Unless he works in a political/think tank/advocacy/lobbying job or socializes with those that do, he won't be asked about his politics. He will be asked about what he does, but I think that's true for most Americans.

Nthing the do not stand on the left side of the escalators advice.

Also, re food: Tyler Cowen's Dining Guide.

I moved here fourteen years ago after college. First-class attractions and affordable living + friendly people = a great place to live. Downsides are the high cost of housing, sprawl, the traffic and the need for automobile transporation if you want to go to places not covered by the subway (the bus will get you there, but can be slow). Having a car or doing the Smartcar thing are worth it, however (at least on the weekends), as there's tons to see and do in the region.

Also, he should check out the Smithsonian Associates program and the USDA Graduate School for interesting and cheap speakers and classes.
posted by longdaysjourney at 11:33 AM on October 6, 2009 [1 favorite]

The most important thing to remember about DC is that it's totally awesome, but you have to work for it. Go out and find things. So many people here are stuck in the Dupont/Georgetown scenes and never find smaller venues or art openings or crazy street art, but I swear to god it goes on all the time.

I have to second Brightest Young Things, to which I contribute. The people who write it are very fun.

Make sure he checks out H St., NE (roughly between 11th and 14th). Now that U St./Columbia Heights is getting high on the gentrification scale, all the best new bars etc. are opening on H St. And the H St. Festival recently was awesome.
posted by awesomebrad at 11:33 AM on October 6, 2009 [1 favorite]

Old Town is a great area. It's got a nice mix of restaurants, bars, stores, etc. Most of the stores close early, but the nightlife isn't bad. It has everything from very upscale locavore gourmet restaurants to 50ยข PBR dive bars. And, at least during the summer, you can take the water taxi over to Georgetown and National Harbor, in addition to the Metro. (Only crappy thing about the Metro, as little e pointed out, is that its hours suck compared to the NYC Subway. You will eventually find yourself stranded somewhere after closing, and this is when you want to have a few cab company numbers in your phone. Red Top or Alexandria Yellow are both reliable and have cars that take credit cards.)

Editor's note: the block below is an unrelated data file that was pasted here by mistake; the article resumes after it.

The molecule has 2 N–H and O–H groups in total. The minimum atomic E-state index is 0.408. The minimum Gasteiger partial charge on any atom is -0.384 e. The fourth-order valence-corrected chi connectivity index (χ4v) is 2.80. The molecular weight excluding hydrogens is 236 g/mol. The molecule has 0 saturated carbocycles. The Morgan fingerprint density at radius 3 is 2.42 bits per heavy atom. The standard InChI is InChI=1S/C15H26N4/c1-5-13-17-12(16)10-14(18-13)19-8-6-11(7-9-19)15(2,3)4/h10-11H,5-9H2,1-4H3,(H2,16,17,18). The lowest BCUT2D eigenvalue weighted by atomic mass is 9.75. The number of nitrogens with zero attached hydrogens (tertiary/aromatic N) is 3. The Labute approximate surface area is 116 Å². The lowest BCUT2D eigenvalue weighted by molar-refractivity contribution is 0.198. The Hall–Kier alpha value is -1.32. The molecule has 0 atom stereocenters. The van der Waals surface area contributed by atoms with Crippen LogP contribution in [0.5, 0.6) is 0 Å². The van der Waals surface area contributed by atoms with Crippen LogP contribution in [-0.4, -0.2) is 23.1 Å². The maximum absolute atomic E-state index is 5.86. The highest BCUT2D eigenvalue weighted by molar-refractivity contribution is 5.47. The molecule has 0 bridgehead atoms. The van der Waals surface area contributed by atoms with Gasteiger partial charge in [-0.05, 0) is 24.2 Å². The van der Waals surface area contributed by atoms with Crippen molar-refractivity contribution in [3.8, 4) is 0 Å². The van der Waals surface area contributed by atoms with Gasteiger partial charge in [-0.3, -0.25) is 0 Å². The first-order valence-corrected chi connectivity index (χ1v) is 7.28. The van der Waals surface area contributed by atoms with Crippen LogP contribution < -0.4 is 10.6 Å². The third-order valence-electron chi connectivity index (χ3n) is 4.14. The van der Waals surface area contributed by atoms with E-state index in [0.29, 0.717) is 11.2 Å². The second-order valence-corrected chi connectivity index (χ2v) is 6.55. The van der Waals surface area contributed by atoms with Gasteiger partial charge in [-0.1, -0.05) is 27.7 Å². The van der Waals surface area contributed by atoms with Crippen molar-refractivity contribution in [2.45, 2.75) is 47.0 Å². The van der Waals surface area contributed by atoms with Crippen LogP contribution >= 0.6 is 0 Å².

There's a free bus/trolley service that runs up and down King Street (sort of the main drag through OT) from the Metro station down to the waterfront, which is nice when the weather is crappy. Just don't think that King Street is the extent of Old Town; there's a lot of stuff down the little side streets and over on Duke/Prince/Queen (which parallel King) as well. They've started to put up better signage to let people walking down King know what's down the side streets, but far too many people just never look down there.

The Del Ray area of Alexandria/Arlington is considered very hot right now, with it's own mini-downtown area, so that might be worth checking out. Depending on where he's living it might be walking distance. (Many of the more reasonably-priced properties in OT are up closer to Del Ray. Places right near King are frequently megabucks.) I don't think it has much in the way of nightlife yet, but it does have some eclectic little restaurants and shops.